Document Type

Article

Publication Date

10-22-2018

Publication Title

Journal of Biomedical Optics

Abstract

X-ray and optical technologies are the two central pillars for human imaging and therapy. The strengths of x-rays are deep tissue penetration, effective cytotoxicity, and the ability to image with robust projection and computed-tomography methods. The major limitations of x-ray use are the lack of molecular specificity and the carcinogenic risk. In comparison, optical interactions with tissue are strongly scatter dominated, leading to limited tissue penetration, making imaging and therapy largely restricted to superficial or endoscopically directed tissues. However, optical photon energies are comparable with molecular energy levels, thereby providing the strength of intrinsic molecular specificity. Additionally, optical technologies are highly advanced and diversified, being ubiquitously used throughout medicine as the single largest technology sector. Both have dominant spatial localization value, achieved with optical surface scanning or x-ray internal visualization, where one often is used with the other. Therapeutic delivery can also be enhanced by their synergy, where radio-optical and optical-radio interactions can inform about dose or amplify the clinical therapeutic value. An emerging trend is the integration of nanoparticles to serve as molecular intermediates or energy transducers for imaging and therapy, requiring careful design for the interaction either by scintillation or Cherenkov light, and the nanoscale design is impacted by the choices of optical interaction mechanism. The enhancement of optical molecular sensing or sensitization of tissue using x-rays as the energy source is an important emerging field combining x-ray tissue penetration in radiation oncology with the molecular specificity and packaging of optical probes or molecular localization. The ways in which x-rays can enable optical procedures, or optics can enable x-ray procedures, provide a range of new opportunities in both diagnostic and therapeutic medicine. Taken together, these two technologies form the basis for the vast majority of diagnostics and therapeutics in use in clinical medicine.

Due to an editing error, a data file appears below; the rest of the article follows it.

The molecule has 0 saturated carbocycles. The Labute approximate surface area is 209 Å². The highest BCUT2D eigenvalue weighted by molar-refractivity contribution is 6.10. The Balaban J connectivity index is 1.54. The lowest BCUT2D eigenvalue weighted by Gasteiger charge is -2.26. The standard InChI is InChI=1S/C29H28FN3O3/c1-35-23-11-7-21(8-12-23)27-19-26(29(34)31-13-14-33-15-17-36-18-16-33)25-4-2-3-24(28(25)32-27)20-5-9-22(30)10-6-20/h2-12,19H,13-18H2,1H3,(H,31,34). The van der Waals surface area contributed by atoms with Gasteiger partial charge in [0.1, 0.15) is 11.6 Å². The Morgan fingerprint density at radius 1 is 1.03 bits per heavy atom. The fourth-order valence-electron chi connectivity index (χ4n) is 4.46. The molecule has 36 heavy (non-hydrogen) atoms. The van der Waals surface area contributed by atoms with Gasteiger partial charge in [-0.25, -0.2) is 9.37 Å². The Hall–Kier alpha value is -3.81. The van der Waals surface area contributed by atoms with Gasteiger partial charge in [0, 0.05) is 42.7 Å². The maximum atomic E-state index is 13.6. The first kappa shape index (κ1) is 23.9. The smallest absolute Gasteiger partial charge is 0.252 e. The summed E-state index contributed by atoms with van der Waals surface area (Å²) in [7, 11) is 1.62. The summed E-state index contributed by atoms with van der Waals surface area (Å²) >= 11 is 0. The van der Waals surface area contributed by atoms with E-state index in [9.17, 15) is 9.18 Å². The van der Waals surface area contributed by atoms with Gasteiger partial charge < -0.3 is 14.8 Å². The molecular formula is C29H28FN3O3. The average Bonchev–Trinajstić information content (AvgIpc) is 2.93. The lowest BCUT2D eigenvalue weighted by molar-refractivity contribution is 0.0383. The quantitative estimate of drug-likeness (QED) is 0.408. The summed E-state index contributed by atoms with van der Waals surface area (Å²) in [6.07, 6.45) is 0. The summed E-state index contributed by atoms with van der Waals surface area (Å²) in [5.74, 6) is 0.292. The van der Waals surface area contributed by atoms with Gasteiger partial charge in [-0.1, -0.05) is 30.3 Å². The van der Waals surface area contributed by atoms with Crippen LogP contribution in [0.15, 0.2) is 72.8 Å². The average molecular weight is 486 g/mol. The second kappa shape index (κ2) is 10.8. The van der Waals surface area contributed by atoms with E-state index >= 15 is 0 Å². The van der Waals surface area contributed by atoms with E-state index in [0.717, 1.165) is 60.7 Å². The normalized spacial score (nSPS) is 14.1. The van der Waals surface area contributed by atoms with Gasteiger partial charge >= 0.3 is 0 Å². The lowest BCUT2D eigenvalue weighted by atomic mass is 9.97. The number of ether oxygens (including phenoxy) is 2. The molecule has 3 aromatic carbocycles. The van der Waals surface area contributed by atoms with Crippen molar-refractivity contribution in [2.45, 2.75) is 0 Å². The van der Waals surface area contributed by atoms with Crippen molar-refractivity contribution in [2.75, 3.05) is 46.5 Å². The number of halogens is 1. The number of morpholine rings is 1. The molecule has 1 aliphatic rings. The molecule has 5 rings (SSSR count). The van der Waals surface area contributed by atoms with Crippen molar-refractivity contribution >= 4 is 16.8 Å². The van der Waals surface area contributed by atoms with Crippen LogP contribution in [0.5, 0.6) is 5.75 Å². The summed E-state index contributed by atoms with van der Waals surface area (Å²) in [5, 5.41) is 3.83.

DOI

10.1117/1.JBO.23.12.121610

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